When Silverberg does write what he knows, for instance in “Dying Inside”, the results are much more impressive. But here I feel I am gaining too much insight into his character. Again, I am not saying that either an author or even more so their subject matter, needs to pass a test of political purity or correctness. However, I have found that distinctly misogynistic ideas surface with an alarming regularity in his work. For instance, the utterly cruel and pointless comments that Barrett thinks about his girlfriend in the novel of Hawksbill Station.

    I’ll stop here. My comments are rapidly turning into an essay. Thanks again for the review and the opportunity for providing me with a soapbox. And I haven’t even commented on your intriguing reference to Althusser and ideology!

    Liked by 1 person

    • Thanks for the kind words, much appreciated, as well as the interesting reply. Feel free – I don’t mind essay length answers at all!
      .
      Even though some of the mental stuff seemed cartoonish, I can imagine it being more powerful in a novella – Compton’s book worked better for me because the narrative did not leave Mars indeed.

      As I said, I don’t think Silverberg was aiming for real political realism here, and that shows indeed. I do think he more or less succeeds in portraying a kind of youthful pull towards revolution that is not necessarily linked to political content or viewpoints, but just a result of someone’s sociological surroundings and exterior motivations like wanting to belong to a group, get a girl, etc. With real political organizing it has not that many connections I guess, and I’m glad you confirm this, there seems a giant distance indeed between himself and the reality of his time. The political thinking he shows in the book doesn’t really surpass the level of cold war propaganda. As I wrote, that’s a missed opportunity – entertainment is fine, but why not aim for entertainment that has depth too, that is, more depth than Jim Barrett’s character development?

      While I admire a man who can churn out books, but you are right too: as I replied to James as well, in the end it would have been better if he had spend more time on quality control & fleshing out his worlds & stories. If he had done that, chances are that his works would have dated less easily. But I guess that simply was not his goal. Writing for Silveberg seems to be more about money paying the bills than art, from what I’ve read in interviews. I have no inherent problem with that, but it’s a factor when judging quality.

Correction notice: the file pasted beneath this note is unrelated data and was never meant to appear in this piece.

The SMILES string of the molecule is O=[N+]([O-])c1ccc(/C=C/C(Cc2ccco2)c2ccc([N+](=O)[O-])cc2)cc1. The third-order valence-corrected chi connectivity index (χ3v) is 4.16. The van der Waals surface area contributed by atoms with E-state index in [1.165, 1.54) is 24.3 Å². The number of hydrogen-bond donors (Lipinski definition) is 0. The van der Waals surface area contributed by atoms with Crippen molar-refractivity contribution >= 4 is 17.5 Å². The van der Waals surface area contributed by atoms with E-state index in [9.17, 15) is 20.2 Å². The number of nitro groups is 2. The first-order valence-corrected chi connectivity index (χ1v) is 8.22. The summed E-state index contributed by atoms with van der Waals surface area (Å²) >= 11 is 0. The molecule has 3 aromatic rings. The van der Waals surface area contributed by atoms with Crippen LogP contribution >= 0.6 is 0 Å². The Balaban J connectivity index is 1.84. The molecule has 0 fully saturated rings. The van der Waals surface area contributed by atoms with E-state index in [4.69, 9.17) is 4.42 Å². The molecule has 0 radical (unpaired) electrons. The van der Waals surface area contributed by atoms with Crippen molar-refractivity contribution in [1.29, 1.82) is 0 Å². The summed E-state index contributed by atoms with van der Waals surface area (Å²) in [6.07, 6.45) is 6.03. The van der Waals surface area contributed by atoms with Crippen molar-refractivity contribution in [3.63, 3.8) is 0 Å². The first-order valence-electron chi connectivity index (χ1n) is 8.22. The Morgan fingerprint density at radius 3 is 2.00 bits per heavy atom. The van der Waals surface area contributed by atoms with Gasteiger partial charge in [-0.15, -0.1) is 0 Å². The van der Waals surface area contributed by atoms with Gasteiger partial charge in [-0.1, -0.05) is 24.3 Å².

As for the remarks about the girlfiend: there’s indeed a certain misogynic quality to that, or at the very least, they show a man thinking the bodily appearance of women is important, and at the same time having a paternalistic stance about it, and also a feeling of superiority towards her, and he’s also struggling with the fact that he doesn’t find her fully attractive but still is attracted to her. On top of that, he clearly starts loving her. As I read it, he was never explicitly cruel to her – just in his thoughts. I think real human feelings can be similarly paradoxical.

      So to me these remarks didn’t feel pointless, but rather honest – it shows how Silverberg possibly thinks himself. But indeed, such feelings have a certain obnoxious quality, yet people like that exist, also today (I’ve only read one book by him, but Houellebeqc springs to mind), and that’s why I wrote they have a certain realistic quality to them. I might even go as far and say they were psychologically the most interesting part of the novel, a kind of crack in the mask of what’s socially acceptable, Silverberg showing his true colors, so to say, even a hint of what Lacan or Zizek mean with ‘the Real’ – even though I don’t understand that much of Lacan at all, so don’t ask me to elaborate on that :). I’m not sure if all of that makes sense?